Plot: Josh (Breckin Meyer) and Tiffany (Rachel Blanchard) have been together as long as they can remember, but the strain of being apart for college has started to show. Josh is paranoid that she has found someone new, so he sends letters, videos, and calls all the time, testing her roommate’s patience. Now Josh hasn’t heard from Tiffany in days, which confirms his inner fears that he has been replaced, which sends him through a wave of emotions. His friend E.L. (Seann William Scott) encourages him to hook up with the beautiful Beth (Amy Smart), so after a wild party, Josh and Beth do the deed twice, all while Josh’s camera is capturing each detail of their session. The next morning when he agrees to show the tape to his friends, he realizes he has mailed the wrong video to Tiffany, who he just learned has been at her grandfather’s funeral, not with some other man. So he enlists the help of his closest friends and an oddball down the hall to reach Tiffany’s dorm before she does, recover the tape, and save his relationship.

Entertainment Value: Although Road Trip was made to cash in on the success of American Pie, this movie found a sizable audience and even launched two sequels of its own. This movie drops the sentimental touches of American Pie and ramps up the sex and gross out humor, so this one goes for broke and hopes the enthusiasm will help balance out the rough areas. I don’t think anyone comes to a movie like Road Trip for narrative or character development, but there is a minor effort made to craft some kind of competent story progression. That is dropped when the chance to take the humor over the top arises, but the writers have shoehorned in some slight story threads, between prostate massages and Tom Green jokes. As I said, the movie is enthusiastic and both the cast and writers embrace the ridiculous nature of the material, which enhances the humor and gives the movie an infectious vibe. The cast is fine and the material doesn’t ask too much of them, while various cameos and small roles provide some colorful characters to spice things up. If you’re not a fan of crude sex comedies, Road Trip isn’t likely to win you over to the genre, but for those who appreciate over the top, silly humor, it is a fun watch.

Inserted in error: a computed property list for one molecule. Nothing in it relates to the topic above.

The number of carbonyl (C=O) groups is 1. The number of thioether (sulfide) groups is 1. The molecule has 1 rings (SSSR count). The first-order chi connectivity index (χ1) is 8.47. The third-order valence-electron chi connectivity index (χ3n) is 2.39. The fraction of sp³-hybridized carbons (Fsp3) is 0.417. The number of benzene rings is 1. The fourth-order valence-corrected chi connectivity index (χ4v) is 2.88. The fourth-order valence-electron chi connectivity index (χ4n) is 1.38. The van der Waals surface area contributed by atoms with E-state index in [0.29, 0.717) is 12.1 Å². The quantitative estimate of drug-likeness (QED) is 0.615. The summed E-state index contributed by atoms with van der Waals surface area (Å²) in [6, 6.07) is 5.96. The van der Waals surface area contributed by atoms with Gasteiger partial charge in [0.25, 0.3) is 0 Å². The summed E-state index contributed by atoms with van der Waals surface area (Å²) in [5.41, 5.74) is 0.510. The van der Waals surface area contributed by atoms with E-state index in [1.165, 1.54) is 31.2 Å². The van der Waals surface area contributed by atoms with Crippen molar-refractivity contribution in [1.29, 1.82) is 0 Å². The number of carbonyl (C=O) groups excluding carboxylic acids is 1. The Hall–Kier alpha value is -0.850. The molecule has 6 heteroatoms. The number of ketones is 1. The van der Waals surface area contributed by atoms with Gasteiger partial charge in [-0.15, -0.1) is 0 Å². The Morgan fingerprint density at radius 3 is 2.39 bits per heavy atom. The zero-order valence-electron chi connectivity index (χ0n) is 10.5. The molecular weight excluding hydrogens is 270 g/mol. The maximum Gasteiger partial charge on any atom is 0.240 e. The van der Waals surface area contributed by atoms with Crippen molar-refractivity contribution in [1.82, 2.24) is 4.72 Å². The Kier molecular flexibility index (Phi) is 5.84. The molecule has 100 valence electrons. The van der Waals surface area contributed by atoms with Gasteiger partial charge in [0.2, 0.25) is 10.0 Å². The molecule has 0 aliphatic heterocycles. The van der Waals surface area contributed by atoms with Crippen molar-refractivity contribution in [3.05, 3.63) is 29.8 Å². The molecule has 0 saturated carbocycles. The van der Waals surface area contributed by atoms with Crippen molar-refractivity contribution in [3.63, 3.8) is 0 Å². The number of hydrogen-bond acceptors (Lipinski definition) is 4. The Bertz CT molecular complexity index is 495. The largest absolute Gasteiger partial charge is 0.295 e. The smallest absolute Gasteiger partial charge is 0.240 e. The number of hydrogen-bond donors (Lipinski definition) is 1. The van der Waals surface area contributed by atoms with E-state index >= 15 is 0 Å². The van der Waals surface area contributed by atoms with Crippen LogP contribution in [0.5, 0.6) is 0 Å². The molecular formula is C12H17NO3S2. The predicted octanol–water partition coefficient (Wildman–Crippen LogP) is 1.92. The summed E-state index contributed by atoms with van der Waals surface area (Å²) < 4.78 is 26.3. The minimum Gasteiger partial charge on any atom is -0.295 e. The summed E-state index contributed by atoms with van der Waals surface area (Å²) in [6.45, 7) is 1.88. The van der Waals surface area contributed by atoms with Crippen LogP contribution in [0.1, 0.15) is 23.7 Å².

This is one sex comedy that doesn’t forget the naked flesh, as Road Trip features a good amount of nakedness, especially bare breasts. A host of topless scenes are offered up here and Amy Smart partakes, which is excellent news. The unrated version adds a few more topless women, bare asses, and even a couple shots of full frontal, so this is one extended cut that lives up to the hype. No blood. The movie has some mild pratfalls and even a car stunt gone haywire, but no bloodshed. But given the slapstick, crude nature of the material, that makes sense. The dialogue isn’t going to be remembered for subtle, cerebral humor, but for a crude, outlandish sex comedy, Road Trip has some fun lines and quotable exchanges. The cast’s enthusiasm pays off here, as that energy helps out the lesser lines and makes the most of the best sequences. As for craziness, this one amps up the wackiness more than most sex comedies, but isn’t an off the rails, totally out of control kind of movie.

Nudity: 7/10

Blood: 0/10

Dialogue: 5/10

Overall Insanity: 5/10

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